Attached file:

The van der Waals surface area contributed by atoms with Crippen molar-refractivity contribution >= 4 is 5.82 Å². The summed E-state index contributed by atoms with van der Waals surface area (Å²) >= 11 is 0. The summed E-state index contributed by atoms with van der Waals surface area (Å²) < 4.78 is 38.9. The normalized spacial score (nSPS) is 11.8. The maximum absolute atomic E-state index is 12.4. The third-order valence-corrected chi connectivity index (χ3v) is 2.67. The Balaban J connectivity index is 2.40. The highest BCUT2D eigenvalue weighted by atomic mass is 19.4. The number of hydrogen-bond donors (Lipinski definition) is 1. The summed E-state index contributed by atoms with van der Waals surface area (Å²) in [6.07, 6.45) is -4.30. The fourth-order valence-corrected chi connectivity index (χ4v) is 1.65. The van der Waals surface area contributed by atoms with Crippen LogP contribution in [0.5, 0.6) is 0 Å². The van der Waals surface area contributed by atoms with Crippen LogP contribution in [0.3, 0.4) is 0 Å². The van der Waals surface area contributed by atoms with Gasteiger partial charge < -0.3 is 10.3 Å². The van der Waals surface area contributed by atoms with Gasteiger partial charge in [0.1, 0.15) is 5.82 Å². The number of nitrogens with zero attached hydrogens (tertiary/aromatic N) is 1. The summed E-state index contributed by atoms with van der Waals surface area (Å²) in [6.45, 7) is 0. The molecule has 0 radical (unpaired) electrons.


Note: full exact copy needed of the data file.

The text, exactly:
The van der Waals surface area contributed by atoms with Crippen molar-refractivity contribution >= 4 is 5.82 Å². The summed E-state index contributed by atoms with van der Waals surface area (Å²) >= 11 is 0. The summed E-state index contributed by atoms with van der Waals surface area (Å²) < 4.78 is 38.9. The normalized spacial score (nSPS) is 11.8. The maximum absolute atomic E-state index is 12.4. The third-order valence-corrected chi connectivity index (χ3v) is 2.67. The Balaban J connectivity index is 2.40. The highest BCUT2D eigenvalue weighted by atomic mass is 19.4. The number of hydrogen-bond donors (Lipinski definition) is 1. The summed E-state index contributed by atoms with van der Waals surface area (Å²) in [6.07, 6.45) is -4.30. The fourth-order valence-corrected chi connectivity index (χ4v) is 1.65. The van der Waals surface area contributed by atoms with Crippen LogP contribution in [0.5, 0.6) is 0 Å². The van der Waals surface area contributed by atoms with Crippen LogP contribution in [0.3, 0.4) is 0 Å². The van der Waals surface area contributed by atoms with Gasteiger partial charge < -0.3 is 10.3 Å². The van der Waals surface area contributed by atoms with Gasteiger partial charge in [0.1, 0.15) is 5.82 Å². The number of nitrogens with zero attached hydrogens (tertiary/aromatic N) is 1. The summed E-state index contributed by atoms with van der Waals surface area (Å²) in [6.45, 7) is 0. The molecule has 0 radical (unpaired) electrons.